Marketing can spin things all they want, but when your CEO screws up, even the most gifted PR reps can't save you. But HR can.
I read with dismay the actions of John Schattner, founder and former CEO of Papa John's. Having attended the University of Louisville, whose football stadium was named and sponsored by the pizza chain, I was familiar with some of the beginnings of that company. Like many, I heard stories of Mr. Schattner and his propensity for shows of hubris. And despite his condemnation of “news story after news story of CEOs who run companies into the ground,” in his 2016 autobiography, he seems to have done just that. But I don't think his behaviors was as unknown to the people who worked in the corporate office and interacted with him as it may have been to the public.
Stories of leadership like this happen all the time. And it is more pervasive than just as the top (that's just all we hear about) We've heard the medical stories where a surgeon operates on the wrong knee even when everyone in the OR knew a mistake was being made...why didn't they speak up? Fear and power dynamic. What's even more sad, is after the event, the story becomes rumor and underground reputation, not data to act on.
Collecting real-time anonymous feedback from EVERYONE can help predict your risk to either large mistakes, unethical behavior, turnover, engagement, and legal trouble.
Data speaks louder than stories
When trying to inspire people, stories are great. But when it comes to exposing blind-spots, nothing speaks like data. Typically when we hear a story, it is crafted, hyperbolized, and cherry picked to make a point. Data, is all the other stories they don't tell you. Data gives proper context. Data is risk prediction.
When one person has an experience it can be a story, when 20 other people have the same experience, that is data. Now, I don't know John Schattner, or Travis Kalanick of Uber, or any number of execs who recently found trouble with their behavior. AND based on the reports I have read, these weren't stories, these were multiple stories. Lawsuits and CEO ousters don't happen because of one incident, they happen because of multiple incidents. It happens because the data becomes too great to ignore and too public to defend.
"I am Spartacus" If you have not seen the eponymous movie with Kirk Douglas and Lawrence Olivier about the revolt of the Roman slaves, you need to watch it to understand the power of aggregate when it comes to tipping a movement. Or perhaps more recently with the women of #MeToo movement. A story may not have brought down the tyrants or oppressors, but several people united in message can change things.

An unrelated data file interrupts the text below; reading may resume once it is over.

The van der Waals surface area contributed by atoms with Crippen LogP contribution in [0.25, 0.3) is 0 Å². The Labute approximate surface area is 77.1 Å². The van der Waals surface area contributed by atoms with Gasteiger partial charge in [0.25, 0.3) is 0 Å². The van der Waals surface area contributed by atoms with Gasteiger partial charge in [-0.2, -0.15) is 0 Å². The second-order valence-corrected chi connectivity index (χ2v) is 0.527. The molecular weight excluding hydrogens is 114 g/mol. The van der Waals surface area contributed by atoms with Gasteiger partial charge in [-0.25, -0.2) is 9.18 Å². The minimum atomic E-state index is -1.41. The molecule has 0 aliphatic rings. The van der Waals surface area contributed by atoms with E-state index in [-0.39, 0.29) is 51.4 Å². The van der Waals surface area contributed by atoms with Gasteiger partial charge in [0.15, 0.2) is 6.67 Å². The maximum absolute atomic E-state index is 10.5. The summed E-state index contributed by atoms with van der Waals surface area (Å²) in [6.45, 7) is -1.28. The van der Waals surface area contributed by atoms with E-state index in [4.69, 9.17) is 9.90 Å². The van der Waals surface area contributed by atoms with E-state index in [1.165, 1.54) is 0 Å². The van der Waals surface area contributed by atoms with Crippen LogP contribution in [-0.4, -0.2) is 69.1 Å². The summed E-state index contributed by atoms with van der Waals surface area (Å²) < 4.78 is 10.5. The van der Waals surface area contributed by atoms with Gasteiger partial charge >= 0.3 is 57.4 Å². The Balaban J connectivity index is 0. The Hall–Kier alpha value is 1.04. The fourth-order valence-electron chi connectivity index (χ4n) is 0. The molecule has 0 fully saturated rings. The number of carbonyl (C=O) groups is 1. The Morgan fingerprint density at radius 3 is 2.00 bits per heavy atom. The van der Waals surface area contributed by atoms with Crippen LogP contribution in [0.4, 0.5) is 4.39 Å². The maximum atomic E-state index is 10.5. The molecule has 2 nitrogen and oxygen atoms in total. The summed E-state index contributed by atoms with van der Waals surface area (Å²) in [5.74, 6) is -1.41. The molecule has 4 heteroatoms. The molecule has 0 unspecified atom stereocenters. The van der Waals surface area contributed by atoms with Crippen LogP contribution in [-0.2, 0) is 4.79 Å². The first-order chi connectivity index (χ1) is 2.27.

The strength of anonymity
Anonymity has power because of the freedom it provides. Freedom from the power dynamic that is exercised and weaponized by the bullies who need oversight. The power to control someone's career, life, and personal safety is huge, and bullies thrive on intimidation, which is why most employees quit a bully manager without anyone ever knowing about it. According to a 2017 study, 61% of workplace bullies are managers. If you don't have something that provides a truly safe voice to the people who are being intimidated, you won't found out about their behavior until it is too late. And your "anti-harassment" policy that provides a process to side-step the chain of command, doesn't work. Mainly because those are stories...not data. I'm not saying they aren't valid, I'm saying they aren't given the voice they need to actual help you prevent or predict risks or even sometimes address the underlying power dynamic.
Who has the most to lose from a top executive's unethical behavior? I believe that answer should be the employees. They can lose their jobs, their dignity, their self-esteem, and in some cases, their lives. But sadly, people underneath the CEO have the least power to do anything. But boards and investors have some clout. And they have a lot to lose when CEO's screw up.
If you are a board member who cares about share price, this should interest you. Papa John's stock has lost over 40% of its value from it's high last year of $81.09/share (currently at $51/share.) All from behaviors people knew about but were not given an safe space to have their voice heard. I'd argue that NONE of the CEO fails in the past decade (or further back if you choose) were a surprise to the people around them.
Board's often have sales metrics, customer acquisition metrics, spending metrics, etc. But rarely if ever, do boards have any level of visibility to feedback on the officers of the company and how they show up each day. Are they acting ethically? Are they bullies? Are they about to get you in trouble? You may have the voice of the customer which may help you see a downhill trend, but the voice of the employee can keep you from driving off a cliff. Executive malfeasance is not a gradual drop, it is a pitfall.
Engagement and Turnover
Why do people leave? What is the #1 reason? Bad managers. It is also the reason engagement has been stagnant for 30 years despite all the focus. Do you know who your bad managers are? Chances are, your people do without question. If you really care about turnover and engagement, you need to stop ignoring the obvious - you promoted the wrong person. Nearly half of identified "high-potentials" don't deserve the distinction.
More data is usually better, and the right data is paramount. Most companies rely on lagging metrics, evidence AFTER the fact. But ongoing feedback on behaviors we KNOW lead to bad outcomes are your leading metrics that can help you PREDICT risk and therefore mitigate it more effectively before it becomes a investment or performance nightmare. Feedback is not just about top-down oversight, in the days of Glassdoor and social media, these stories will get out. You can either be ahead of them or victim to them.